This month is the holy month of Ramadan and for many Muslims, that means fasting between sunrise and sunset. If you are a Muslim living with an eating disorder, however, Ramadan can pose a whole set of challenges. Adeline Hocine wrote about her experience with battling the illness during the holy month for Teen Vogue.
She told Marco Werman that she used to look forward to the time when everyone would abstain from food and water because she saw it as an opportunity to hide her illness.
Adeline Hocine: Yes, I'm originally from Algeria and my family and I actually came here under asylum — so we were refugees when we moved. Once we got to the United States, we moved around frequently but it was always within small suburban towns so I felt very out of place. Plus, the way that I looked wasn't necessarily what people around me looked like. So, I think that initially caught my attention and started these insecurities and anxieties that ultimately developed into an eating disorder.
I definitely was trying to. I think I was probably 7 or 8 the first time I fainted. At that time I kind of tried to pass it off as I just forgot to eat. I was young. I wasn't paying attention. I was really ashamed of it. It's not something that we talk about as a Muslim community or within my household.
I've talked to a lot of Muslim women — and specifically friends of mine about it. When I was thinking of writing the article for Teen Vogue, I spoke to a few friends and they said: "Yeah that's an issue." It's a topic that actually affects many of us, yet none of us were actually talking about it.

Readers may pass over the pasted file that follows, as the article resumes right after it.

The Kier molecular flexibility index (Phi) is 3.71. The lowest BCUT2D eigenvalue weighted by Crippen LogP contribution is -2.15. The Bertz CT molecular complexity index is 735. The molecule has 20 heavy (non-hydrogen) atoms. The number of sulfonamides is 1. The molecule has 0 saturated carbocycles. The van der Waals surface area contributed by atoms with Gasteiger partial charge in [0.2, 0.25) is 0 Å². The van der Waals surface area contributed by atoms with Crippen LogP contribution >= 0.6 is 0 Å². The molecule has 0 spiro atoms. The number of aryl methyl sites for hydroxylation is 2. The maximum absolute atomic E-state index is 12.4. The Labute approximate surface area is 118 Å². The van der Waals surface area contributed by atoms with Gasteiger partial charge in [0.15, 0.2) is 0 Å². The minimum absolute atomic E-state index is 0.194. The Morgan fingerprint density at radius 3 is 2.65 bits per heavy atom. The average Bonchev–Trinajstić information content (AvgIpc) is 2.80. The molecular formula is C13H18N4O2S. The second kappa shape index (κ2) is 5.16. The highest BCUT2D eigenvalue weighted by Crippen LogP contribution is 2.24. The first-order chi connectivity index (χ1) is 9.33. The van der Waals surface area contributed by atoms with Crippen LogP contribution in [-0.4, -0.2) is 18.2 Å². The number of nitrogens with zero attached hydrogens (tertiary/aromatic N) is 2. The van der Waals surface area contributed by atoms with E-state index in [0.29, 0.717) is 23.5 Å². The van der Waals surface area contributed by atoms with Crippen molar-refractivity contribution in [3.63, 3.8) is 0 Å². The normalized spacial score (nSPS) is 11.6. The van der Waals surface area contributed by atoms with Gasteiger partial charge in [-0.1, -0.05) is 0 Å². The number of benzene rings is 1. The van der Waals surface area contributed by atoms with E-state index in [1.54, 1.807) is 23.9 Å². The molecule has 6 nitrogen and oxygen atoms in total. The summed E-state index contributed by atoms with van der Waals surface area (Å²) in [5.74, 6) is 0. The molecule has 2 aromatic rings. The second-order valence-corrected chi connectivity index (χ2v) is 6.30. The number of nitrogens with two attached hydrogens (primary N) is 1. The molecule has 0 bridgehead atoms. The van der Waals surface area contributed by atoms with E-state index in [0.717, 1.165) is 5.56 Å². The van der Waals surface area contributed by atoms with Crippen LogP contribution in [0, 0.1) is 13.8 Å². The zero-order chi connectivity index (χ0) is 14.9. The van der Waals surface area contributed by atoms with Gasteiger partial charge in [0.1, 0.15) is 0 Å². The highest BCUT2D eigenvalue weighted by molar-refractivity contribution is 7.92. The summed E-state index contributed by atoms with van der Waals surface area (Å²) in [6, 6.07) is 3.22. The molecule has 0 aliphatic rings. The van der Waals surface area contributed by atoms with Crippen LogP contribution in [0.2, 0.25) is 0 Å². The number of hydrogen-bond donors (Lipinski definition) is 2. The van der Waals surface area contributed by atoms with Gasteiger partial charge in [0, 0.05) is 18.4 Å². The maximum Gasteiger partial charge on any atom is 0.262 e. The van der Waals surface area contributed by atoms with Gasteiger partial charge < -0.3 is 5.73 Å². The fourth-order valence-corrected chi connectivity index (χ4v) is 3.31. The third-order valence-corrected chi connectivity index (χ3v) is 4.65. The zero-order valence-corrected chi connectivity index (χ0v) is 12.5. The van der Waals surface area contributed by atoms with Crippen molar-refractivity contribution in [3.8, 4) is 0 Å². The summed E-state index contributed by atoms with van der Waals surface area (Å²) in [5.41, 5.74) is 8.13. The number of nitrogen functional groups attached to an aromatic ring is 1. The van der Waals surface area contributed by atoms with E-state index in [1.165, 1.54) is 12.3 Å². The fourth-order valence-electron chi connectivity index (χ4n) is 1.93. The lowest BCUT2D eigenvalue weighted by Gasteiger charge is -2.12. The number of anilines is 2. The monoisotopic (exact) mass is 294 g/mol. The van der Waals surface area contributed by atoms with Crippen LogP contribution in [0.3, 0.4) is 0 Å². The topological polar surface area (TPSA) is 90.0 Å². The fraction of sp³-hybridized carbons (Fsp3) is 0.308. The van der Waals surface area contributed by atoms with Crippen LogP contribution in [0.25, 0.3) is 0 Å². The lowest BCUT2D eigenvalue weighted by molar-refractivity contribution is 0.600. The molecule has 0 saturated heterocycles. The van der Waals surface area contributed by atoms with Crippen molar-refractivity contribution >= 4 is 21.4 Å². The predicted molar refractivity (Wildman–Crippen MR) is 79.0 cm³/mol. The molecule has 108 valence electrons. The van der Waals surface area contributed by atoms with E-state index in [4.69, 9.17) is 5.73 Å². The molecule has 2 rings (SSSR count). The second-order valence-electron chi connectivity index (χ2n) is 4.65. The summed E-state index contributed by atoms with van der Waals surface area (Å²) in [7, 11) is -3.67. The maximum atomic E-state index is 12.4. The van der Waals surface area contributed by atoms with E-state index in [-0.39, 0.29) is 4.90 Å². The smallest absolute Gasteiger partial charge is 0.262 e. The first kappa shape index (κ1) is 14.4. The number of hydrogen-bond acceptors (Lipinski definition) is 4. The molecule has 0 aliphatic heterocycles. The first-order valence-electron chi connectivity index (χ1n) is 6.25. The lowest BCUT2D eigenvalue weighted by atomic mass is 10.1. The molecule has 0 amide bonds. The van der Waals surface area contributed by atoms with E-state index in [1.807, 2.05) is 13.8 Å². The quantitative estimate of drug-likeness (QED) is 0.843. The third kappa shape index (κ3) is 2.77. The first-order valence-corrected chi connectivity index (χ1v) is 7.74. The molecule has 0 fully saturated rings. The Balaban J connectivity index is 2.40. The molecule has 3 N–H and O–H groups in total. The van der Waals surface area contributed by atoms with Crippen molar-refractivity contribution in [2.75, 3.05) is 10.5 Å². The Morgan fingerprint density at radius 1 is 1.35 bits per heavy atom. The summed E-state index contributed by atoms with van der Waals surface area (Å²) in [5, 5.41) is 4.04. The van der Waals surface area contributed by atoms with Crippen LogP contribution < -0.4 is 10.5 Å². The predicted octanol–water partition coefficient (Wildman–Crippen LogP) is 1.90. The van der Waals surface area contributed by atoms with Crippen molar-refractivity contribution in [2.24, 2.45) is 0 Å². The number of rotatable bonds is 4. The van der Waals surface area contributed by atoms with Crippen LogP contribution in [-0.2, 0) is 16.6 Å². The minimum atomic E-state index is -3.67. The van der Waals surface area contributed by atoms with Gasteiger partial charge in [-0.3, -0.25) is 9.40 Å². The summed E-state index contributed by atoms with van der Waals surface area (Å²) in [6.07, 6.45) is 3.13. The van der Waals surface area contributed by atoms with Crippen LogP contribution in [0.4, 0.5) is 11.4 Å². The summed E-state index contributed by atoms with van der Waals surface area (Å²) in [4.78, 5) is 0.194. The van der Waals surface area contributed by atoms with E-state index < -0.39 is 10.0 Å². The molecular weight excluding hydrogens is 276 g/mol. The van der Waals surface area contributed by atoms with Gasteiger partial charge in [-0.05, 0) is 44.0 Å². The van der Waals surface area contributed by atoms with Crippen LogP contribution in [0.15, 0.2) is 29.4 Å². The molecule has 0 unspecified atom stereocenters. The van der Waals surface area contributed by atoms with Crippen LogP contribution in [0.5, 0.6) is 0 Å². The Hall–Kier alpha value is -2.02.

I was frequently fainting, frequently being taken out of school and going to the nurse's office. And my parents would ask, "Are you OK?" or they would make comments like, "Oh you're very thin," or that "You've lost a lot of weight." So I feel like they did see it happening, but I don't know that they even recognized that it could be an illness. I remember when the piece came out, I sent my mom the story. She read it and she said, "That was really great. It was terrifying because I also struggled with an eating disorder growing up. I didn't know that it had a name."
So I think that was definitely a huge factor. My parents may be acknowledging the signs that were there, but not really understanding what those signs meant or what steps they could take as parents to try to fix them.
It was incredible. If nothing else, I'm glad I wrote it for that reason. Because that was so important to me to realize — that not only would she not feel embarrassed, or ashamed, or disappointed in me for struggling with this issue and being so public about it, but she also had a very similar experience. And that that made me feel a lot closer to her.
I think it's an ongoing battle. It's gotten better throughout the years. ... And I think a lot of that has to do with focusing on the parts of me that are good and the parts of me that bring me peace. I think that there are going to be good days and bad days. And I kind of have to take every single day as it comes so that I don't completely overwhelm myself.
Yes, definitely. I think for me that's a huge reason why I've chosen not to participate in Ramadan. I understand that it's possible to trigger myself and to put myself back into a relapse. So, when people would ask why I wasn't fasting, I kind of felt this guilt and the shame. But now I can practice and observe Ramadan by focusing on being more introspective, on being a better person and on working on myself internally rather than focusing on the fasting portion. So there are ways for me to continue to be a Muslim without necessarily putting myself in that specific type of a danger.
This interview was edited and condensed for clarity.
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